- #1

Sai-

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$$\sum_{n=1}^{\infty} \frac{1}{n^{3}}\sin(n \pi x) \text{, where }0 \leq x \leq 1$$

I have to show that the series converges, so I'm going to use the Comparison Test.

$$ \text{If }0 \leq a_n \leq b_n \text{ then}$$$$\text{If }\sum b_n \text{ converges then }\sum a_n \text{ must converges.}$$

Applying the Comparison Test, I know I must show that,

$$0 \leq \frac{1}{n^{3}}\sin(n \pi x) \leq \frac{1}{n^3} \text{, where }0 \leq x \leq 1$$

(This is hard part), Since we know that x is between 0 and 1, I think we can bound it.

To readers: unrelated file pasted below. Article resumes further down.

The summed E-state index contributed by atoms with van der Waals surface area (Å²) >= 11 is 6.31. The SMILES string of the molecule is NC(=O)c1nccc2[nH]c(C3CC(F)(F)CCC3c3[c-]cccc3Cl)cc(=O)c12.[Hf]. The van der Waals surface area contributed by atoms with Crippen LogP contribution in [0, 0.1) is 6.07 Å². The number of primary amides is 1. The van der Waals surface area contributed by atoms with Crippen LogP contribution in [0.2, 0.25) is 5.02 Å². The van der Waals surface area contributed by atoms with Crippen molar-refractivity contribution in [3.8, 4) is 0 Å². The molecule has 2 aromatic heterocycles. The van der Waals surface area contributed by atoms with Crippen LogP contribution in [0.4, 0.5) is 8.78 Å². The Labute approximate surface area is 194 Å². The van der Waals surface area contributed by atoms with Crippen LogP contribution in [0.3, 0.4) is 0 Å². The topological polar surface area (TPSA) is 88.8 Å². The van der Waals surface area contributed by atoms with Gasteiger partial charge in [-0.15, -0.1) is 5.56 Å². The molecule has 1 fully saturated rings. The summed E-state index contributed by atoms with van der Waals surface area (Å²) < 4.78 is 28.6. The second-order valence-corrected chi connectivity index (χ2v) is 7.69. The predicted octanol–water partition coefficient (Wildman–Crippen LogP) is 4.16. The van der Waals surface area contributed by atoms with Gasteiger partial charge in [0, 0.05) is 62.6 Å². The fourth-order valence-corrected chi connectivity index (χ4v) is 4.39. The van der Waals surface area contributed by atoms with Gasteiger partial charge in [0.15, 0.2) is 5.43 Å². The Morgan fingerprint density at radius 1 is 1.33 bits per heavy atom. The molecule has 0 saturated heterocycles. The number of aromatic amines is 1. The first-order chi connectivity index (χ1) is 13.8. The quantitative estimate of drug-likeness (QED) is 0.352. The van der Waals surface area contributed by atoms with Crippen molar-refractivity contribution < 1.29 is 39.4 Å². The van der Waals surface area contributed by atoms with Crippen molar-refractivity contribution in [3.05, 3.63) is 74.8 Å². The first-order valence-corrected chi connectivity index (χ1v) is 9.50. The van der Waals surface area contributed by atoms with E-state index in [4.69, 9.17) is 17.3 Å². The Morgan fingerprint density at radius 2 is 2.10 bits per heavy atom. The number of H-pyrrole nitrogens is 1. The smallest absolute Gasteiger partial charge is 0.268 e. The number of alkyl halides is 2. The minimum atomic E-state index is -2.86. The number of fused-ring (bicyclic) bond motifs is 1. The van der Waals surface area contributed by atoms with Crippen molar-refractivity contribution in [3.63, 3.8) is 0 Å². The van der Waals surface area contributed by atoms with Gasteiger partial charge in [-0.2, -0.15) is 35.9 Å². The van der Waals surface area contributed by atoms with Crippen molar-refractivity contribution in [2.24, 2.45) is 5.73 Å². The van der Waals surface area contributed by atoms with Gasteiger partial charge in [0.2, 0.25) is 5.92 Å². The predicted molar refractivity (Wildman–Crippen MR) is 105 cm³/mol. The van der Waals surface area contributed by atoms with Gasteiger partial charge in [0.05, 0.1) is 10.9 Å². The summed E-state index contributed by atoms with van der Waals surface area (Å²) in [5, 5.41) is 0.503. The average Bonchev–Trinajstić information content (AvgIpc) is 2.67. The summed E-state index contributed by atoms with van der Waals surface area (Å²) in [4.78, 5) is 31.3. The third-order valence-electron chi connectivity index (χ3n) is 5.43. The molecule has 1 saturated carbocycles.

$$0 \leq \frac{1}{n^{3}}\sin(n \pi (0)) \leq \frac{1}{n^{3}}\sin(n \pi (1)) \leq \frac{1}{n^3}$$

Since 0 times anything is 0, and 1 times anything is 1, we get

$$ 0 \leq \frac{1}{n^{3}}\sin(0) \leq \frac{1}{n^{3}}\sin(n \pi ) \leq \frac{1}{n^3}$$

Since sine of 0 is 0, we get

$$ 0 \leq 0 \leq \frac{1}{n^{3}}\sin(n \pi ) \leq \frac{1}{n^3}$$

And since sine of n times pi alternates between sine of 1 pi and 2pi, sine equals 0.

$$ 0 \leq 0 \leq 0 \leq \frac{1}{n^3}$$

And since this holds true, and we know that 1 divided by n cubed converges due to the p-series, the sum must therefore converge.

I feel like this isn't correct, because if x = 1/2 and n = 3, we get sine of 3pi/2, which equals -1 and then this falls apart. If possible can someone nudge me in the right direction? Much thanks!